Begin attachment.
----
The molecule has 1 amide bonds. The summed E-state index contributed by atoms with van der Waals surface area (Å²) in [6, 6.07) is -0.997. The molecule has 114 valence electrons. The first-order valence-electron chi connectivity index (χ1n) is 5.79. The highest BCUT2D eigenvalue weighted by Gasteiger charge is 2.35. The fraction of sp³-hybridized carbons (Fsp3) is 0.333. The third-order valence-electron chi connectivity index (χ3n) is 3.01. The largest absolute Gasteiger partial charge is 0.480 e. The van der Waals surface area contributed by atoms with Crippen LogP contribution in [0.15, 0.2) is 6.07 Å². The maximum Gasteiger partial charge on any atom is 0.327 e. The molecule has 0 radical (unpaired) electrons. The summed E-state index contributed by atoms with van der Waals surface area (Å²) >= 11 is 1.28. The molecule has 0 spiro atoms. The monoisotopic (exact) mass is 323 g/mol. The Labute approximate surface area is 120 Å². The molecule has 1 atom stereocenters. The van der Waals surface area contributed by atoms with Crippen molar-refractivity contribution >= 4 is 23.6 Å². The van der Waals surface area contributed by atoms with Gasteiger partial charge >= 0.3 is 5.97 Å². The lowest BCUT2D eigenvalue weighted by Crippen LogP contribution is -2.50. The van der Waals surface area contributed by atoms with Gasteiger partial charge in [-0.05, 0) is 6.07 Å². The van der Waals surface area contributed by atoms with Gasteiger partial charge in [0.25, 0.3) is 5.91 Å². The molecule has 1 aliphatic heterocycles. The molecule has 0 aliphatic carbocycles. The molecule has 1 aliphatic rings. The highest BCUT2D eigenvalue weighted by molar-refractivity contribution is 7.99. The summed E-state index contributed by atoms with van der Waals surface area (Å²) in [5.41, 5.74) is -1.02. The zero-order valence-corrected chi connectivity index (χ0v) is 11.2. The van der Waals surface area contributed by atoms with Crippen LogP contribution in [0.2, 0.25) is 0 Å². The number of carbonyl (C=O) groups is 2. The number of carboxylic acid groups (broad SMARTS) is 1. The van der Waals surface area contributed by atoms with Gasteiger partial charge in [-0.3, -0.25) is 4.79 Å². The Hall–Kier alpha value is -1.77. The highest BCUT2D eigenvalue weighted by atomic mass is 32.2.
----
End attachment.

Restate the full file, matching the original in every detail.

The molecule has 1 amide bonds. The summed E-state index contributed by atoms with van der Waals surface area (Å²) in [6, 6.07) is -0.997. The molecule has 114 valence electrons. The first-order valence-electron chi connectivity index (χ1n) is 5.79. The highest BCUT2D eigenvalue weighted by Gasteiger charge is 2.35. The fraction of sp³-hybridized carbons (Fsp3) is 0.333. The third-order valence-electron chi connectivity index (χ3n) is 3.01. The largest absolute Gasteiger partial charge is 0.480 e. The van der Waals surface area contributed by atoms with Crippen LogP contribution in [0.15, 0.2) is 6.07 Å². The maximum Gasteiger partial charge on any atom is 0.327 e. The molecule has 0 radical (unpaired) electrons. The summed E-state index contributed by atoms with van der Waals surface area (Å²) >= 11 is 1.28. The molecule has 0 spiro atoms. The monoisotopic (exact) mass is 323 g/mol. The Labute approximate surface area is 120 Å². The molecule has 1 atom stereocenters. The van der Waals surface area contributed by atoms with Crippen molar-refractivity contribution >= 4 is 23.6 Å². The van der Waals surface area contributed by atoms with Gasteiger partial charge >= 0.3 is 5.97 Å². The lowest BCUT2D eigenvalue weighted by Crippen LogP contribution is -2.50. The van der Waals surface area contributed by atoms with Gasteiger partial charge in [-0.05, 0) is 6.07 Å². The van der Waals surface area contributed by atoms with Gasteiger partial charge in [0.25, 0.3) is 5.91 Å². The molecule has 1 aliphatic heterocycles. The molecule has 0 aliphatic carbocycles. The molecule has 1 aliphatic rings. The highest BCUT2D eigenvalue weighted by molar-refractivity contribution is 7.99. The summed E-state index contributed by atoms with van der Waals surface area (Å²) in [5.41, 5.74) is -1.02. The zero-order valence-corrected chi connectivity index (χ0v) is 11.2. The van der Waals surface area contributed by atoms with Crippen LogP contribution in [0.2, 0.25) is 0 Å². The number of carbonyl (C=O) groups is 2. The number of carboxylic acid groups (broad SMARTS) is 1. The van der Waals surface area contributed by atoms with Gasteiger partial charge in [-0.3, -0.25) is 4.79 Å². The Hall–Kier alpha value is -1.77. The highest BCUT2D eigenvalue weighted by atomic mass is 32.2.